5 steps to a pitch-perfect wellness plan
Meg Oliver is practice manager at Cicero Animal Clinic in Brewerton, New York.
Every practice has a unique voice and mission, so "one-plan-fits-all" doesnt work. Here are my overall tips for managing a wellness-plan that fits your practice, not someone elses vision for your practice.
These tips can help you get the veterinary team singing in harmony on wellness plans. (Shutterstock.com)Wellness plans are nothing new in our industry. Yet it still surprises me that almost none of my neighboring veterinary clinics offer them. I even talked to some local management colleagues about whether they'd offer them now or in the future, and I was met with a good deal of resistance. Of course, we've all heard the reasons before: “I don't think we'll benefit from it,” or, “My owner isn't ready to make the jump.”
This past May marked our fifth anniversary of offering wellness plans to our clients. The plans are in-house, monthly payment plans I researched and built myself. Five years later, they're still going strong. (I feel like that's quite an achievement, possibly even worthy of a chocolate cake with sprinkles. After all, we all know calories don't count on birthdays and anniversaries!)
Five years in, the plans feel like second nature to us. It wasn't always this way, but it wasn't all that difficult either. I don't want to frighten you away. I think the keyword to help make any wellness plan possible (or virtually any other thing implemented in daily practice) is “time.” You need time to research, time to think and time to plan. If you make wellness plans a priority, you'll build time into your day to work on them.
The second thing to remember is we all have different clinics, and as such we probably all have different goals for our wellness plans. So why standardize yourself according to what works for someone else? I won't give you my template. Making your own works best, I promise. But after five years of trial and error, here are a few lessons you can apply to whatever plan you choose.
No. 1: Change is necessary
The best laid plans … we all know the saying. No matter how much you research and plan, something will need to be changed somewhere. Maybe it's in your practice software. Maybe it's in your marketing or tracking. Time will tell, but the point is you will need to change things.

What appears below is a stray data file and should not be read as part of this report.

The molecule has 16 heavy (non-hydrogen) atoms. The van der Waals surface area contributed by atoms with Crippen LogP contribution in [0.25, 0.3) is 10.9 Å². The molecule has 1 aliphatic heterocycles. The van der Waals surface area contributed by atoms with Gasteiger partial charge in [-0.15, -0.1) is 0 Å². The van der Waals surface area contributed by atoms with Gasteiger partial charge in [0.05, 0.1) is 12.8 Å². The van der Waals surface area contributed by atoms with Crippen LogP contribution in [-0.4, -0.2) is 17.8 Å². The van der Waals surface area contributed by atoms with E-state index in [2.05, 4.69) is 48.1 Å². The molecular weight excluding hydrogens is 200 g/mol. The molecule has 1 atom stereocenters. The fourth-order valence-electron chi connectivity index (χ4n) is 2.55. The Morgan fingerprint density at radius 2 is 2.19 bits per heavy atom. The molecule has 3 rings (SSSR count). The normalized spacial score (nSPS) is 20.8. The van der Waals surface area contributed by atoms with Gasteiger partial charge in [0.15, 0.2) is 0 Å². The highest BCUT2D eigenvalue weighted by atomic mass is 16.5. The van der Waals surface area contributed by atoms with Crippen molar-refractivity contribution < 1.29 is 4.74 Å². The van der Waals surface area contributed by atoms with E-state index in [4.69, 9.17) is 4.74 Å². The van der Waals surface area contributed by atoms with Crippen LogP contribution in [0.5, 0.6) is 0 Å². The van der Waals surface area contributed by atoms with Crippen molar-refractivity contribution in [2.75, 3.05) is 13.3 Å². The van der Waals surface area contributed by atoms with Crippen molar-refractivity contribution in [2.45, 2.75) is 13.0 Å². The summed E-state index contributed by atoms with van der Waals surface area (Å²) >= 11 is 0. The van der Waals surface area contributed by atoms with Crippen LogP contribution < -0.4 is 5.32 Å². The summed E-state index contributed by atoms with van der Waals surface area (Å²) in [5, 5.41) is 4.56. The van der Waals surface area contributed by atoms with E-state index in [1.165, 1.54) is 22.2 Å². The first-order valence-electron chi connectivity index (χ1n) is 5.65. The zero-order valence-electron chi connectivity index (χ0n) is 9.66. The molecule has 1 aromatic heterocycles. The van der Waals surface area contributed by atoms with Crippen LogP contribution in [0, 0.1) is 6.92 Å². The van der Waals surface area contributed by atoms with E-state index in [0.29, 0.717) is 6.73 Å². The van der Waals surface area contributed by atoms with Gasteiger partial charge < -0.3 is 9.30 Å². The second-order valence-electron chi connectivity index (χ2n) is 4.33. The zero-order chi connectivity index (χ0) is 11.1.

If you assess and review all aspects of your plans at least twice a year, you might head off a problem before it arises. For example, something that worked last year may no longer be part of your medical protocol, so you'll need to adjust your wellness plan.
No. 2: Track, track, track
Am I the only one who finds joy in tracking data? I don't think anyone gets as excited as I do when I hear the word “spreadsheet.” But even if you don't get all giddy at the thought of looking at numbers in cells, it's key that you track your wellness plan performance. We can't rely on anecdotal evidence when trying to implement a new service. You may feel like it's going well all you want, but how is it actually going?
‘No one told me about that!'
There will be times when a veterinary client will express frustration because “no one told me about that.” It would then be nice to pinpoint when it was offered and if there was a lapse in communication.
Our practice uses a simple line item code-“Wellness Plan Offered”-that's entered in the patient history. Then we know that it was discussed and can handle the situation appropriately. Track, track, track!
Of course, there are many styles of wellness plans and many ways to track them. Will you track how many total patients you sign up, or will you only watch a specific targeted group? Are you most interested in how compliance improves for follow-up exams … or fecals? Decide what your KPIs (key performance indicators) are, track them and then use the data.
No. 3: Get your team on board-no matter the plan specifics
Some folks offer discount plans. Some folks offer unlimited exams. Some folks offer monthly payments. It doesn't matter. The specifics of the plan would have been decided and discussed upon its creation and those will vary from clinic to clinic.